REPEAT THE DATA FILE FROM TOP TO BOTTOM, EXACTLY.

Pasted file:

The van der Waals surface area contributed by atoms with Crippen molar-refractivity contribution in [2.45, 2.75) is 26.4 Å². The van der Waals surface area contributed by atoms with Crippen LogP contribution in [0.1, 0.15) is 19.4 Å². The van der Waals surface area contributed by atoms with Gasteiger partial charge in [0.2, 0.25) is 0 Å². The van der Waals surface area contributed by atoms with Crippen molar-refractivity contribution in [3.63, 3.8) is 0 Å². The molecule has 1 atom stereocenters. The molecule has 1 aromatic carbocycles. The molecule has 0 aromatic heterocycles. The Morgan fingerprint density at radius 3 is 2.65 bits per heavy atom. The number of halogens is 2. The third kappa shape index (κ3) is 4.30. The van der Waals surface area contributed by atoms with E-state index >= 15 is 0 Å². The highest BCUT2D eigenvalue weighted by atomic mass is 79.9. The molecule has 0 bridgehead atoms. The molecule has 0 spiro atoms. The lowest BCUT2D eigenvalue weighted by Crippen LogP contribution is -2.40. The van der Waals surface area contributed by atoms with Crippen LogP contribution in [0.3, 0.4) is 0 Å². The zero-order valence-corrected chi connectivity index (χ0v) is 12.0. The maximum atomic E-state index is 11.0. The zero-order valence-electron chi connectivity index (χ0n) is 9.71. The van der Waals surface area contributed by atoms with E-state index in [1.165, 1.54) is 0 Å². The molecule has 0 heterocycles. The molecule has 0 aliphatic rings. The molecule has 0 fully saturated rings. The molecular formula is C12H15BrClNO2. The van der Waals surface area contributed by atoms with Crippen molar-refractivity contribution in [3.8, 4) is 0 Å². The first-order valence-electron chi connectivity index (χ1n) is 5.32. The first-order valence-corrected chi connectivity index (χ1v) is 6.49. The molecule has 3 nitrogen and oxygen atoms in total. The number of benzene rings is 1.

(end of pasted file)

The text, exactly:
The van der Waals surface area contributed by atoms with Crippen molar-refractivity contribution in [2.45, 2.75) is 26.4 Å². The van der Waals surface area contributed by atoms with Crippen LogP contribution in [0.1, 0.15) is 19.4 Å². The van der Waals surface area contributed by atoms with Gasteiger partial charge in [0.2, 0.25) is 0 Å². The van der Waals surface area contributed by atoms with Crippen molar-refractivity contribution in [3.63, 3.8) is 0 Å². The molecule has 1 atom stereocenters. The molecule has 1 aromatic carbocycles. The molecule has 0 aromatic heterocycles. The Morgan fingerprint density at radius 3 is 2.65 bits per heavy atom. The number of halogens is 2. The third kappa shape index (κ3) is 4.30. The van der Waals surface area contributed by atoms with E-state index >= 15 is 0 Å². The highest BCUT2D eigenvalue weighted by atomic mass is 79.9. The molecule has 0 bridgehead atoms. The molecule has 0 spiro atoms. The lowest BCUT2D eigenvalue weighted by Crippen LogP contribution is -2.40. The van der Waals surface area contributed by atoms with Crippen LogP contribution in [0.3, 0.4) is 0 Å². The zero-order valence-corrected chi connectivity index (χ0v) is 12.0. The maximum atomic E-state index is 11.0. The zero-order valence-electron chi connectivity index (χ0n) is 9.71. The van der Waals surface area contributed by atoms with E-state index in [1.165, 1.54) is 0 Å². The molecule has 0 heterocycles. The molecule has 0 aliphatic rings. The molecule has 0 fully saturated rings. The molecular formula is C12H15BrClNO2. The van der Waals surface area contributed by atoms with Crippen molar-refractivity contribution in [3.8, 4) is 0 Å². The first-order valence-electron chi connectivity index (χ1n) is 5.32. The first-order valence-corrected chi connectivity index (χ1v) is 6.49. The molecule has 3 nitrogen and oxygen atoms in total. The number of benzene rings is 1.